VARROA – Treatment Free Beekeepers – Swindon Honeybee Conservation Group – UK

This article was original published –  February 2016,  by –

Ron Hoskins – Swindon Honeybee Conservation Group
Ron Hoskins is 85 years old and has been keeping bees since he was a school boy, the depth of experience he has is incredible.
Ron-Hoskins_Swindon Honeybee Conservation GroupFor the past 20 years Ron has been managing his hives without treatments and has been actively selecting and breeding bees for varroa tolerance. In 2010 he hit the news for producing indestructible bees, but his recent work is even more exciting as his bees are now also immune to Deformed Wing Virus (DWV).
Ron’s breeding programme has resulted in three main mechanisms for varroa tolerance being expressed:
Varroa Sensitive Hygiene (VSH)
VSH bees can detect, most likely by smell, when capped brood have become unhealthy due to the varroa mites. The nurse bees will actively uncap the brood and remove it from the hive, disrupting the mites from reproducing successfully. They do this approximately 48 hours before the bees would emerge as adults at what is known as the “purple eye” stage.
Strong VSH – lots of brood uncapped at the purple eye stage
Evidence for this is found on the varroa insert beneath the screened bottom board.
When the bees remove the partially developed larvae they usually grab and pull on the antennae which are nearest the top of the cell. These are translucent in colour because they are only partially developed, and often break off and drop to the floor. They show up most easily on a dark coloured background.
VSH appears to be a fairly common trait, although most bees do not express it to a high degree, and it should be possible to select for in most circumstances. VSH suppresses mite reproduction and helps keep mite levels low.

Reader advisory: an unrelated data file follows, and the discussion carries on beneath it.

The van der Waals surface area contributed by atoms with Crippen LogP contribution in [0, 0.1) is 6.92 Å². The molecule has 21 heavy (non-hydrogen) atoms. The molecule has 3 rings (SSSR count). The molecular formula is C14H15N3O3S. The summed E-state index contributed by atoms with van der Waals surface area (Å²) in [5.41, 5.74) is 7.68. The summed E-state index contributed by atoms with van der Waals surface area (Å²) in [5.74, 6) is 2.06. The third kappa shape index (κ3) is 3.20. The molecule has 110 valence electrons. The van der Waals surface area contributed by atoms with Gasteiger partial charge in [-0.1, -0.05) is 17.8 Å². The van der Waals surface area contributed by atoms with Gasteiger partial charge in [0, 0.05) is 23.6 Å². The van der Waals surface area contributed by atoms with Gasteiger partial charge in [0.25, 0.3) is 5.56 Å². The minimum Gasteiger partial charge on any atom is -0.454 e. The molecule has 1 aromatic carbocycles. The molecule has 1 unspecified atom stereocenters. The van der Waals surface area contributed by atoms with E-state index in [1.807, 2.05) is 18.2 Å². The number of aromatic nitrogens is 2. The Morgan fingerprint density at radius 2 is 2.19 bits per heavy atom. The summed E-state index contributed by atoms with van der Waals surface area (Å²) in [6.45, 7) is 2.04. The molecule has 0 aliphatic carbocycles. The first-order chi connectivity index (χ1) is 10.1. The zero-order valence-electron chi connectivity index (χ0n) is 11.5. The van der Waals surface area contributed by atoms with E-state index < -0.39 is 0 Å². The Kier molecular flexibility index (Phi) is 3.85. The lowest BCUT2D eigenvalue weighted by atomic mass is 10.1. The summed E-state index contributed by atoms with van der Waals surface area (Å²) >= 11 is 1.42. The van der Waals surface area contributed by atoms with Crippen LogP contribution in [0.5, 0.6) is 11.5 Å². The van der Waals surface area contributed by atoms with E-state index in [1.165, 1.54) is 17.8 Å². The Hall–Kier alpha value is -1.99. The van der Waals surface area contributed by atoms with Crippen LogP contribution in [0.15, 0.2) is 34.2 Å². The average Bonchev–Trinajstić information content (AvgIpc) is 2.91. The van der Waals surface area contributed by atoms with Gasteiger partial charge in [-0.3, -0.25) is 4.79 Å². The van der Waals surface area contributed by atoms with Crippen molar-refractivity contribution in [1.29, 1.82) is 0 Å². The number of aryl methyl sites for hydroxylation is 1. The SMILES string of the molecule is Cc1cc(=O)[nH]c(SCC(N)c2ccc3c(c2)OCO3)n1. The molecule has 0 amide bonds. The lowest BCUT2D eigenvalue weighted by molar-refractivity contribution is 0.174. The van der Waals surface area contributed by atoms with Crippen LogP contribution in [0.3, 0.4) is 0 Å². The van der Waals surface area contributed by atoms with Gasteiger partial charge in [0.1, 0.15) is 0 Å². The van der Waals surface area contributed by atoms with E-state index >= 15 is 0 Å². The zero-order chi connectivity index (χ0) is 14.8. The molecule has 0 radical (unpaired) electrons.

Grooming/Mite Biting
Ron’s bees also have grooming behaviours where they will help each other to groom and bite mites. Around 20% of the adult mites in the hive at any one time will be phoretic (meaning they are wandering around outside of brood cells). These mites like to hitch a ride on an adult bee and will also wedge themselves into the gap between thorax and abdomen to bite and feed from the bee. The bees cannot groom these mites themselves.
Ron, however, has a snippet of really amazing video footage. A bee with a mite attached does a peculiar waggle dance. It catches the attention of another bee, then bends its body to open up and expose the mite. The attendant bee darts in and bites the mite. It isn’t seen in the video, but presumably the mite is injured and falls from the bee.
Mites that have been bitten show obvious damage when viewed under magnification – legs will be missing or damaged, and the back and body will often show dents and puncture wounds. Particularly interesting is when injured, but still living, mites fall to the floor. These injuries can only have occurred while the mite was alive, and is not post-mortem damage from scavengers.
Observing this type of damage – and particularly finding the ratio of damaged to undamaged adult mites on the drop board – gives an indication of the strength of this behaviour in a given hive. You need a good hand lens (x7 magnification) with a light to see this easily, or a dissecting microscope back in the bee house.